Sake is quickly replacing craft beer as the cool kid on the drinks scene globally – and a number of breweries have recently opened in the UK, USA and Australia. But the land of the rising sun will always be the true home of this potent, rice-based spirit. Tamara Hinson reports from one of Japan‘s oldest sake breweries.
Outside a low-rise, wooden building in the town of Kawachinagano, huge balls of dried Japanese cedar sway in the breeze. They’re brown now, but a few months ago, their bright green hue was a reminder that sake season was underway. These bristly balls of twigs are Yozo Saijo’s pride and joy.
Yozo is the chief executive of Amanosake, one of Japan’s most popular – and oldest – sake brands.
This month, when rice is harvested, he’ll string up fresh, green balls of cedar. These giant pom-poms are used by producers to represent sake season, which lasts from November until March.
Yozo’s neighbours are proud that their town, on the outskirts of Osaka, is associated with such an historic institution, and similar balls can be spotted all along the street.
“I’d like to see them hanging from every house!” says Yozo.
Amanosake is named after nearby Mount Amano. According to historical documents, the region’s connection with sake dates back to the 13th century, when a monk started producing the spirit at a nearby temple. It was a tumultuous time, with warring clans battling for power, and many temples burned to the ground.
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The monk produced his sake with even greater fervour, knowing his temple would be spared if it was seen as a centre of sake production. And he was right.
Yozo points to a scroll on the wall of his office. It bears the words of Toyotomi Hideyoshi, a fearsome 16th-century warrior. His message reminds the region’s brewers that it’s their duty to continue to produce good sake.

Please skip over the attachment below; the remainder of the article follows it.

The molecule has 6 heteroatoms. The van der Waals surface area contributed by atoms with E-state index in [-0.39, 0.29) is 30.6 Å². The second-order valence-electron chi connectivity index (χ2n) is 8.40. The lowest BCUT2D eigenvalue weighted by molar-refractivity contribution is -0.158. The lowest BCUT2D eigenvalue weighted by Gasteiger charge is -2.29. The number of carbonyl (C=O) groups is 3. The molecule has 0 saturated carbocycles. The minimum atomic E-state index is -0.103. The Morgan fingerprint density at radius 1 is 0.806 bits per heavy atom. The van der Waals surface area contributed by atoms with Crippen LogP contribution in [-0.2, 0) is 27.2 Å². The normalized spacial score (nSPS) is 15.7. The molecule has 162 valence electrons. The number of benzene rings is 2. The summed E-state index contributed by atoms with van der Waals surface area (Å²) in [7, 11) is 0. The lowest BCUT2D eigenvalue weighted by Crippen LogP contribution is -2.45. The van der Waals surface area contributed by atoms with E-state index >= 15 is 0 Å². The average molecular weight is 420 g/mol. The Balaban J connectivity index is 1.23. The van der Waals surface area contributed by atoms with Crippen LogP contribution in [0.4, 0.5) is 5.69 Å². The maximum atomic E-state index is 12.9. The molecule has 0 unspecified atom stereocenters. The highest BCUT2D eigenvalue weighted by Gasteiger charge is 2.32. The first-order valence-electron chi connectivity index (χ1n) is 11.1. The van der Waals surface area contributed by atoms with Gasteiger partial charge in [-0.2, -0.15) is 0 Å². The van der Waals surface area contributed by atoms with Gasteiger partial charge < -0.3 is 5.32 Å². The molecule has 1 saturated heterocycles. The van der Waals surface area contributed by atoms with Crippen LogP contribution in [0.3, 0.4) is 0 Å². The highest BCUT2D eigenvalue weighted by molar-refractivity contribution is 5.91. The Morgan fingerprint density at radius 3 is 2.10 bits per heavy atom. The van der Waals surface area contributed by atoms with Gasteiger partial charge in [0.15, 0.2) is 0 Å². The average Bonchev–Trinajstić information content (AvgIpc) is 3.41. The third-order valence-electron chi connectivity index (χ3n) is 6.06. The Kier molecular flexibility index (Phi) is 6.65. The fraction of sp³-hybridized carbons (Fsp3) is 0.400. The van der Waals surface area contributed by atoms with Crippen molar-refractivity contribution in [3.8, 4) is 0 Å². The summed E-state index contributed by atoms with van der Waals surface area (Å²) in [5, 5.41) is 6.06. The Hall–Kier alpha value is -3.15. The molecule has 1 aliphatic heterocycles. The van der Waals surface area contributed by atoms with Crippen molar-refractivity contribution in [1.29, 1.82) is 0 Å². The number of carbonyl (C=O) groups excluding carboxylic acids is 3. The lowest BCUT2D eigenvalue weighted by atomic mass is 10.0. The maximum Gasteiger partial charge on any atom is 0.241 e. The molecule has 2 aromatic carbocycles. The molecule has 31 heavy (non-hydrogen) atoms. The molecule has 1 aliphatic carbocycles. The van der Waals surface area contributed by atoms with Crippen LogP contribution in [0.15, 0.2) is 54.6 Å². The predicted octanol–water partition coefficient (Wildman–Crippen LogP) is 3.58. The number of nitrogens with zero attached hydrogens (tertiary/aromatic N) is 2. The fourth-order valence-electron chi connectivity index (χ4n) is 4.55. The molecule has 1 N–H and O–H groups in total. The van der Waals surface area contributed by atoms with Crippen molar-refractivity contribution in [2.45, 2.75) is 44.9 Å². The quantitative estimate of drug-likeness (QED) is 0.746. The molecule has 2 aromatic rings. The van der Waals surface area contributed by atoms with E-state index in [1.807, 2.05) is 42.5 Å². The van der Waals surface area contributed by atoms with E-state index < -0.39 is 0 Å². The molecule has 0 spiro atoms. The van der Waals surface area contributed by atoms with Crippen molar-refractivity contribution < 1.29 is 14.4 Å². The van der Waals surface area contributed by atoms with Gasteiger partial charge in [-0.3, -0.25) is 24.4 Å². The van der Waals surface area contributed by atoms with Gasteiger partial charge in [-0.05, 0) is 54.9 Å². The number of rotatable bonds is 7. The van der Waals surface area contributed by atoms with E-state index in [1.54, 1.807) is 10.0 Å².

And as much as Yozo loves his job, he certainly sees it as his duty, rather than a choice. His family has produced sake for ten generations.
Today, the brand’s headquarters are tucked inside a wooden building dating back to 1919. I spot two Kamidanas (Shinto altars), each with tiny saucers of sake left as offerings. One is attached to the wall, high above rows of enormous vats. A sign informing me I’m in a wi-fi hotspot is one of the few nods to modernity.
Enormous cylinders contain the polished, washed and steamed rice. Powdered mould is then sprinkled on top, before yeast is added. The final stage, pressing, takes place after weeks of fermentation. The fragrant, clear liquid squeezed from the fermented rice is sake.
And Japan needs passionate, dedicated brewers like Yozo more than ever. “Sake consumption has dropped to less than seven percent of all alcohol consumption in Japan,” John Gauntner, a Tokyo-based sake expert who’s written five books about the subject, tells me later.
“Having said that, sake is seeing a huge resurgence amongst young people, although for them it’s seen as a connoisseur’s beverage rather than a cultural one.”
For many, though, the drink will always mean so much more. “Sake still pervades every aspect of Japan’s culture, at least historically,” explains John. “It’s used at religious and celebratory ceremonies, as well as at other important occasions, such as the blessing of ground on which a house is going to be built.